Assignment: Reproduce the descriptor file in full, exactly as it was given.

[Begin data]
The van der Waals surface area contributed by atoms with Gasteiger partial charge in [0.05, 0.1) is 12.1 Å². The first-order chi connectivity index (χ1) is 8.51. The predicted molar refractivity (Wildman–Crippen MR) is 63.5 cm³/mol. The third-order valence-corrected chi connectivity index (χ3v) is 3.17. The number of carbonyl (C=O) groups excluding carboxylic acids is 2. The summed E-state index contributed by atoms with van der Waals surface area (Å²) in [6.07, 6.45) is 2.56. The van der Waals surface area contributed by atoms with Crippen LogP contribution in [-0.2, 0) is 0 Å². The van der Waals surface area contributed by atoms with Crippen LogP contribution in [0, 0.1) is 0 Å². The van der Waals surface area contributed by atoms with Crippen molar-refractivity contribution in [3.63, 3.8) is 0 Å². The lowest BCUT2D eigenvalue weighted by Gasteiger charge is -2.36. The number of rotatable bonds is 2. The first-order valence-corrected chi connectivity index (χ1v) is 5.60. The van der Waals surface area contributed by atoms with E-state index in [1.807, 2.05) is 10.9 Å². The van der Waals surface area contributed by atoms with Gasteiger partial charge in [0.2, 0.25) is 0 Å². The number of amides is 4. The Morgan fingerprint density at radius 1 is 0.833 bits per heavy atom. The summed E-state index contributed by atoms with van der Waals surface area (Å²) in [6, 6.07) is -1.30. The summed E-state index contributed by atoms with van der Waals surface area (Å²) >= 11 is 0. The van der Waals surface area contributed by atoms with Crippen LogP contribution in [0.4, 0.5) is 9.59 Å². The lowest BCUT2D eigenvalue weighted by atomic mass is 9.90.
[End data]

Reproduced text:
The van der Waals surface area contributed by atoms with Gasteiger partial charge in [0.05, 0.1) is 12.1 Å². The first-order chi connectivity index (χ1) is 8.51. The predicted molar refractivity (Wildman–Crippen MR) is 63.5 cm³/mol. The third-order valence-corrected chi connectivity index (χ3v) is 3.17. The number of carbonyl (C=O) groups excluding carboxylic acids is 2. The summed E-state index contributed by atoms with van der Waals surface area (Å²) in [6.07, 6.45) is 2.56. The van der Waals surface area contributed by atoms with Crippen LogP contribution in [-0.2, 0) is 0 Å². The van der Waals surface area contributed by atoms with Crippen LogP contribution in [0, 0.1) is 0 Å². The van der Waals surface area contributed by atoms with Crippen molar-refractivity contribution in [3.63, 3.8) is 0 Å². The lowest BCUT2D eigenvalue weighted by Gasteiger charge is -2.36. The number of rotatable bonds is 2. The first-order valence-corrected chi connectivity index (χ1v) is 5.60. The van der Waals surface area contributed by atoms with E-state index in [1.807, 2.05) is 10.9 Å². The van der Waals surface area contributed by atoms with Gasteiger partial charge in [0.2, 0.25) is 0 Å². The number of amides is 4. The Morgan fingerprint density at radius 1 is 0.833 bits per heavy atom. The summed E-state index contributed by atoms with van der Waals surface area (Å²) in [6, 6.07) is -1.30. The summed E-state index contributed by atoms with van der Waals surface area (Å²) >= 11 is 0. The van der Waals surface area contributed by atoms with Crippen LogP contribution in [0.4, 0.5) is 9.59 Å². The lowest BCUT2D eigenvalue weighted by atomic mass is 9.90.